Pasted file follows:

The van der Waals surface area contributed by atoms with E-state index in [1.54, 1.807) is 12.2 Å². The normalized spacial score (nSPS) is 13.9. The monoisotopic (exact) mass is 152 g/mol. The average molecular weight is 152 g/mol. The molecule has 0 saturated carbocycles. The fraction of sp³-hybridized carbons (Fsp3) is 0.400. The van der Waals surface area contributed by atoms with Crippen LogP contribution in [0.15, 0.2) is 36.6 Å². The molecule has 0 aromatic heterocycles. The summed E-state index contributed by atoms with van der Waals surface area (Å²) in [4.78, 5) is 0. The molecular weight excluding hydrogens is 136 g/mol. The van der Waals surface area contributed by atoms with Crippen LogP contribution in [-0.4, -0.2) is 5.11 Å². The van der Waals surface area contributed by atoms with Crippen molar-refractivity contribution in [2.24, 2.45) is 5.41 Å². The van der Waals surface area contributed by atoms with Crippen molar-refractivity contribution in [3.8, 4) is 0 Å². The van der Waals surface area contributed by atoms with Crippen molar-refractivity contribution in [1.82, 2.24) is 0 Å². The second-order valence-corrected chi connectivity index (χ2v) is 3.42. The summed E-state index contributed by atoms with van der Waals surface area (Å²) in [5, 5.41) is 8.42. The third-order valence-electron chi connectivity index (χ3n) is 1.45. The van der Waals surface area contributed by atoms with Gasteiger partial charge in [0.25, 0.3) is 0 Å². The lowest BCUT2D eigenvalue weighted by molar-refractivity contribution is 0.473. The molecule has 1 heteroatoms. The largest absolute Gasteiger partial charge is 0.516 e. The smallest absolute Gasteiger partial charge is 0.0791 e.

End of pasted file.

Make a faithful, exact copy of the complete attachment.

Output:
The van der Waals surface area contributed by atoms with E-state index in [1.54, 1.807) is 12.2 Å². The normalized spacial score (nSPS) is 13.9. The monoisotopic (exact) mass is 152 g/mol. The average molecular weight is 152 g/mol. The molecule has 0 saturated carbocycles. The fraction of sp³-hybridized carbons (Fsp3) is 0.400. The van der Waals surface area contributed by atoms with Crippen LogP contribution in [0.15, 0.2) is 36.6 Å². The molecule has 0 aromatic heterocycles. The summed E-state index contributed by atoms with van der Waals surface area (Å²) in [4.78, 5) is 0. The molecular weight excluding hydrogens is 136 g/mol. The van der Waals surface area contributed by atoms with Crippen LogP contribution in [-0.4, -0.2) is 5.11 Å². The van der Waals surface area contributed by atoms with Crippen molar-refractivity contribution in [2.24, 2.45) is 5.41 Å². The van der Waals surface area contributed by atoms with Crippen molar-refractivity contribution in [3.8, 4) is 0 Å². The van der Waals surface area contributed by atoms with Crippen molar-refractivity contribution in [1.82, 2.24) is 0 Å². The second-order valence-corrected chi connectivity index (χ2v) is 3.42. The summed E-state index contributed by atoms with van der Waals surface area (Å²) in [5, 5.41) is 8.42. The third-order valence-electron chi connectivity index (χ3n) is 1.45. The van der Waals surface area contributed by atoms with Gasteiger partial charge in [0.25, 0.3) is 0 Å². The lowest BCUT2D eigenvalue weighted by molar-refractivity contribution is 0.473. The molecule has 1 heteroatoms. The largest absolute Gasteiger partial charge is 0.516 e. The smallest absolute Gasteiger partial charge is 0.0791 e.